Newt Gingrich: Which, which one do you like better? And it was substantial number of Romans ended up going to Greece for long periods just in order to avoid being killed in that process. In that period, Julius Caesar doesn’t really exist yet. He’s a kid. His family is very old. In fact, they are among the oldest families. The Julia are among the oldest families in Roman history. They go all the way back in theory, a prince from Troy. And in fact they trace their mythical background to the goddess VenusSo Caesar at one level is born into a family which says to him, you are the descendent of God. And Caesar had the kind of personality that made sense to him. And so he, his whole life, he has this kind of inner arrogance inner certainty that you probably have to be a descendant of God. I mean, it’s all hard to imagine how any normal person could have been like Caesar, but he has no money and his father dies when he’s young. 

Newt Gingrich: His mother actually takes the family’s relatively small holdings, invested in a high rise, which back then man, six or eight story apartment building in Sagura, which was a working class neighborhood. And so she and the family live on the top floor, which is also the healthiest, um, the cleanest. And they ran all the rest of the floors, which means that in his early 12 to 16 years of age period, Caesar’s wandering around among working class people, learning, working class, Latin, understanding how they think, what they do, how they negotiate and, and he is stunningly smart decision, maybe much like Napoleon, one of the smartest people ever to live. And so he could absorb information. He could learn things at enormous speeds.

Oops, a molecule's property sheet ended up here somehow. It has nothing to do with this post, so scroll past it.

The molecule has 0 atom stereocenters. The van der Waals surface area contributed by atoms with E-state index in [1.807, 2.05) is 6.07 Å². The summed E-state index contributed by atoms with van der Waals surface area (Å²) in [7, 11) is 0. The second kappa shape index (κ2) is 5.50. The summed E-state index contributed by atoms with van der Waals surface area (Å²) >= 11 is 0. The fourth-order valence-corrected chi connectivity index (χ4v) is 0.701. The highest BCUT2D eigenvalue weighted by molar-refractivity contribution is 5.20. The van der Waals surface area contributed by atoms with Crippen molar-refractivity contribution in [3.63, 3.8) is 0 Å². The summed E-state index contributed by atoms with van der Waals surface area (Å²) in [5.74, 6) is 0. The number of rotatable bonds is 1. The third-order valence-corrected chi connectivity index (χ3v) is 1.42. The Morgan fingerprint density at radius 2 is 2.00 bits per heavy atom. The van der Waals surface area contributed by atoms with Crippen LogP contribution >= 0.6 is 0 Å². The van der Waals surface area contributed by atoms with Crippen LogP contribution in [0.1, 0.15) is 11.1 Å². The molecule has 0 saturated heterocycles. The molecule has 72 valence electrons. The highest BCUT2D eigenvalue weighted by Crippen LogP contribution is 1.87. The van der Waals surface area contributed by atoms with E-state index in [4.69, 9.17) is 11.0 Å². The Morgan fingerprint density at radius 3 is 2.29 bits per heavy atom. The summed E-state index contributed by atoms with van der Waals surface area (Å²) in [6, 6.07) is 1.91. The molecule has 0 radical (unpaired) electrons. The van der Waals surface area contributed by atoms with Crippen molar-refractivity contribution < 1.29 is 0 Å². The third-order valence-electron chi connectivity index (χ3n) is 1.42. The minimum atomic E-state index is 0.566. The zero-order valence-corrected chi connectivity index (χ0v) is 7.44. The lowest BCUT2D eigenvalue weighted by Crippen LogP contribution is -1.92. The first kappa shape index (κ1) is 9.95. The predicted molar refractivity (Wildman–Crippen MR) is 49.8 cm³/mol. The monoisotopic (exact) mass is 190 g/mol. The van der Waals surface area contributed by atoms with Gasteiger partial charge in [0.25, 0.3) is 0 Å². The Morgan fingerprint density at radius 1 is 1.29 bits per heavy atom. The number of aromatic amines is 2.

Audio Clip: [inaudible] 

Newt Gingrich: Caesar was ravenously ambitious. Uh, he thought he was descended from the gods. He thought he was descended from a family which had been cheated and which was socially worthy of dramatically greater assets than they actually had from the earliest time we encounter him. He is unendingly ambitious and he understands that in the Roman world, if you’re going to be ambitious, you gotta be physically capable of being a warrior because otherwise you can’t earn the level of respect. As it’s interesting to watch Cicero for example, who is probably Caesar’s equal as an orator and as a writer is not a great warrior and it cripples his career cause everybody knows it. But Caesar is somebody who could fight his way out of a room, could fight his way in a battle, could lead an army in the army, felt honored to follow him. And I think he acquired that. Uh, my guess is he acquired the core of that when he was like 13 or 14 or 15 years old because you looked around. He said, I’m Caesar.